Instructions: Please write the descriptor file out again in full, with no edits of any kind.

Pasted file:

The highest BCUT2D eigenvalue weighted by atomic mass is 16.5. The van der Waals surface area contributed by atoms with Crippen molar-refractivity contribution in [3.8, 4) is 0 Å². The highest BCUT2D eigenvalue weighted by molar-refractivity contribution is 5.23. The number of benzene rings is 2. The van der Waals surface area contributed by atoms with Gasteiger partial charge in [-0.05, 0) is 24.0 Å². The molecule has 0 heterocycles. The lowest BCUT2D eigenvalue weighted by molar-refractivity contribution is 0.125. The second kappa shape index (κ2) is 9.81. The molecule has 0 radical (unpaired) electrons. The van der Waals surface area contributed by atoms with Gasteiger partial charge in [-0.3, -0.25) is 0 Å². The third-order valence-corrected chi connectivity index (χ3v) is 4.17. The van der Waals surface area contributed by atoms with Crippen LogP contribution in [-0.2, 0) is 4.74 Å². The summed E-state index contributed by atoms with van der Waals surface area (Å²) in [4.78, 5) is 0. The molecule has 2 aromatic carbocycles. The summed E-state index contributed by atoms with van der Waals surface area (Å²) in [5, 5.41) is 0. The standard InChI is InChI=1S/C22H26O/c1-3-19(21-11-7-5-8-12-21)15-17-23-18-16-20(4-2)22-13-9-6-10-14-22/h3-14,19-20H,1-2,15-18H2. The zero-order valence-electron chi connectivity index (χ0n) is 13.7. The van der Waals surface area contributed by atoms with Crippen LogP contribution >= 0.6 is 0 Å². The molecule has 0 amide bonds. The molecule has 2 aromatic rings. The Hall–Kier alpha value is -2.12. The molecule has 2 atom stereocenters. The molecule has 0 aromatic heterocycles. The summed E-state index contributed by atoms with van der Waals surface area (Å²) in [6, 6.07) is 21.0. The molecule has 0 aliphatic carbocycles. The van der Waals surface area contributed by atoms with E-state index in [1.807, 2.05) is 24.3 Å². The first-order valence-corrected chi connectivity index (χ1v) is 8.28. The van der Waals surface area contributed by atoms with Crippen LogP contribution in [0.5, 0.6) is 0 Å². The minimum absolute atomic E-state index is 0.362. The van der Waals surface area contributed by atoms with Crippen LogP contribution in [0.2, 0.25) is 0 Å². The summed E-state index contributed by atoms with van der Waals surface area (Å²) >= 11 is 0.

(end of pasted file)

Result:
The highest BCUT2D eigenvalue weighted by atomic mass is 16.5. The van der Waals surface area contributed by atoms with Crippen molar-refractivity contribution in [3.8, 4) is 0 Å². The highest BCUT2D eigenvalue weighted by molar-refractivity contribution is 5.23. The number of benzene rings is 2. The van der Waals surface area contributed by atoms with Gasteiger partial charge in [-0.05, 0) is 24.0 Å². The molecule has 0 heterocycles. The lowest BCUT2D eigenvalue weighted by molar-refractivity contribution is 0.125. The second kappa shape index (κ2) is 9.81. The molecule has 0 radical (unpaired) electrons. The van der Waals surface area contributed by atoms with Gasteiger partial charge in [-0.3, -0.25) is 0 Å². The third-order valence-corrected chi connectivity index (χ3v) is 4.17. The van der Waals surface area contributed by atoms with Crippen LogP contribution in [-0.2, 0) is 4.74 Å². The summed E-state index contributed by atoms with van der Waals surface area (Å²) in [4.78, 5) is 0. The molecule has 2 aromatic carbocycles. The summed E-state index contributed by atoms with van der Waals surface area (Å²) in [5, 5.41) is 0. The standard InChI is InChI=1S/C22H26O/c1-3-19(21-11-7-5-8-12-21)15-17-23-18-16-20(4-2)22-13-9-6-10-14-22/h3-14,19-20H,1-2,15-18H2. The zero-order valence-electron chi connectivity index (χ0n) is 13.7. The van der Waals surface area contributed by atoms with Crippen LogP contribution >= 0.6 is 0 Å². The molecule has 0 amide bonds. The molecule has 2 aromatic rings. The Hall–Kier alpha value is -2.12. The molecule has 2 atom stereocenters. The molecule has 0 aromatic heterocycles. The summed E-state index contributed by atoms with van der Waals surface area (Å²) in [6, 6.07) is 21.0. The molecule has 0 aliphatic carbocycles. The van der Waals surface area contributed by atoms with E-state index in [1.807, 2.05) is 24.3 Å². The first-order valence-corrected chi connectivity index (χ1v) is 8.28. The van der Waals surface area contributed by atoms with Crippen LogP contribution in [0.5, 0.6) is 0 Å². The minimum absolute atomic E-state index is 0.362. The van der Waals surface area contributed by atoms with Crippen LogP contribution in [0.2, 0.25) is 0 Å². The summed E-state index contributed by atoms with van der Waals surface area (Å²) >= 11 is 0.